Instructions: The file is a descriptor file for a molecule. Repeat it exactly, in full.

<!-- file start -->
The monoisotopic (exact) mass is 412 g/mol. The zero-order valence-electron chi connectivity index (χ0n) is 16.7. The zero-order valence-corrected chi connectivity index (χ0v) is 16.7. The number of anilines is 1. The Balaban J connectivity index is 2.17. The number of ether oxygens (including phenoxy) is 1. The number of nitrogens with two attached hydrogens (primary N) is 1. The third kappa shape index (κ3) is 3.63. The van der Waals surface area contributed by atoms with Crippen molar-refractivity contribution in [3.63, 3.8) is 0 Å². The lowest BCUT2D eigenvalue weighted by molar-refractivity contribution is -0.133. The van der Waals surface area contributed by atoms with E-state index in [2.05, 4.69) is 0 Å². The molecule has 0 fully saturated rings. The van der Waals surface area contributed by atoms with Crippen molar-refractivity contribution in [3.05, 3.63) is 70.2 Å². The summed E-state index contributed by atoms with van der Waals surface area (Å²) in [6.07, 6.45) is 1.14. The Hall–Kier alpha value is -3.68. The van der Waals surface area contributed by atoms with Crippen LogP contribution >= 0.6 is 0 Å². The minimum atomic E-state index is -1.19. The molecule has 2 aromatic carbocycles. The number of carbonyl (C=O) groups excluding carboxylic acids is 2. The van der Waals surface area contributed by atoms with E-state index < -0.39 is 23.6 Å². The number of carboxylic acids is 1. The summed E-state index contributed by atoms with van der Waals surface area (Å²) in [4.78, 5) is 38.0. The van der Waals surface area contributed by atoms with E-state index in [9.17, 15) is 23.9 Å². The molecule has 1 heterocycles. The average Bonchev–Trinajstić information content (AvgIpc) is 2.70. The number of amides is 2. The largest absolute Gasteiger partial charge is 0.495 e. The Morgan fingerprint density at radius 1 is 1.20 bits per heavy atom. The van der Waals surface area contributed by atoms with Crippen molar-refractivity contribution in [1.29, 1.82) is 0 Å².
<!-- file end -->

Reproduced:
The monoisotopic (exact) mass is 412 g/mol. The zero-order valence-electron chi connectivity index (χ0n) is 16.7. The zero-order valence-corrected chi connectivity index (χ0v) is 16.7. The number of anilines is 1. The Balaban J connectivity index is 2.17. The number of ether oxygens (including phenoxy) is 1. The number of nitrogens with two attached hydrogens (primary N) is 1. The third kappa shape index (κ3) is 3.63. The van der Waals surface area contributed by atoms with Crippen molar-refractivity contribution in [3.63, 3.8) is 0 Å². The lowest BCUT2D eigenvalue weighted by molar-refractivity contribution is -0.133. The van der Waals surface area contributed by atoms with E-state index in [2.05, 4.69) is 0 Å². The molecule has 0 fully saturated rings. The van der Waals surface area contributed by atoms with Crippen molar-refractivity contribution in [3.05, 3.63) is 70.2 Å². The summed E-state index contributed by atoms with van der Waals surface area (Å²) in [6.07, 6.45) is 1.14. The Hall–Kier alpha value is -3.68. The van der Waals surface area contributed by atoms with Crippen LogP contribution >= 0.6 is 0 Å². The minimum atomic E-state index is -1.19. The molecule has 2 aromatic carbocycles. The number of carbonyl (C=O) groups excluding carboxylic acids is 2. The van der Waals surface area contributed by atoms with E-state index < -0.39 is 23.6 Å². The number of carboxylic acids is 1. The summed E-state index contributed by atoms with van der Waals surface area (Å²) in [4.78, 5) is 38.0. The van der Waals surface area contributed by atoms with E-state index in [9.17, 15) is 23.9 Å². The molecule has 1 heterocycles. The average Bonchev–Trinajstić information content (AvgIpc) is 2.70. The number of amides is 2. The largest absolute Gasteiger partial charge is 0.495 e. The Morgan fingerprint density at radius 1 is 1.20 bits per heavy atom. The van der Waals surface area contributed by atoms with Crippen molar-refractivity contribution in [1.29, 1.82) is 0 Å².